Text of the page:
Localism

Campaigners claim localism pledges are being undermined by planning decisions.

Beauty spots and protected areas of countryside are to be destroyed to make way for housing after Government inspectors overturned local planning decisions despite promises by ministers to hand more control to communities.

Despite promises by ministers to hand more control to communities, campaigners say decisions by local councils to turn down developments are being routinely overridden by the centralised Planning Inspectorate.

The Sunday Telegraph has discovered that several developments on legally protected landscapes, including greenbelt land, and areas of open countryside have all been approved within recent months by the Inspectorate under the National Planning Policy Framework, the Coalition’s controversial planning reforms.

Read the full article here:Daily Telegraph

This is a serious threat. Mayfield is behaving appallingly in trying to undermine Mid Sussex’s District Plan, which they effectively hope to get over-turned. They’re not getting their way through the democratic process, so they’re trying to subvert it. I think that is absolutely contemptible.

Arundel & South Downs MP Nick Herbert

Nick Herbert MP comments:A Test of Faith In Localism

Unbalanced planning

landscape_3Changes to the planning laws could have a devastating effect on Britain’s countryside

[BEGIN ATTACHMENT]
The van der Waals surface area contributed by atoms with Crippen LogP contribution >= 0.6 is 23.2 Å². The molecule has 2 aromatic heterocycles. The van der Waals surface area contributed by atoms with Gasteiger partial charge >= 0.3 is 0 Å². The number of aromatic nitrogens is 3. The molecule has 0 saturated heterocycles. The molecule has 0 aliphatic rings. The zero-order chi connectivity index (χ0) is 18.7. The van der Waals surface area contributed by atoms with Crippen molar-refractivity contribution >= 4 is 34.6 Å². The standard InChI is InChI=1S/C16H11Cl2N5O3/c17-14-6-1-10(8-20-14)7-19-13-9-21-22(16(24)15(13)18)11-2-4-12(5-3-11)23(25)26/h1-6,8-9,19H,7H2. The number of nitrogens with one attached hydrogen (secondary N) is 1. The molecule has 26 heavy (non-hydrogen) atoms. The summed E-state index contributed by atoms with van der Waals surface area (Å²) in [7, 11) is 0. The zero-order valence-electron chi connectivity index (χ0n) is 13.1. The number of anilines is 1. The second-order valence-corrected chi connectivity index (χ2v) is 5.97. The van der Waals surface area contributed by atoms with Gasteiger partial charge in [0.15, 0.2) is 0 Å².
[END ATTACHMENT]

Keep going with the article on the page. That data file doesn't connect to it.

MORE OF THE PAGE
Research from the Campaign to Protect Rural England paints a more alarming picture. It shows that developers are – for rational, profit-driven purposes – prioritising greenfield over brownfield sites, many of them in highly sensitive or theoretically protected areas.

 

Read the full article here:Daily Telegraph

Beauty reduced to bricks and mortar

TetburyNational Parks, green belts and Areas of Outstanding Natural Beauty are under threat as ministers ride roughshod over restrictions on speculative development.

Its name means “the fortress in open space”, but the ancient Gloucestershire wool town of Tetbury is now feeling besieged by bricks and mortar. In a new front in the Government’s determined drive to develop open countryside, Eric Pickles, the Communities Secretary, has approved two new housing estates on its outskirts.

Read the full article here:Daily Telegraph

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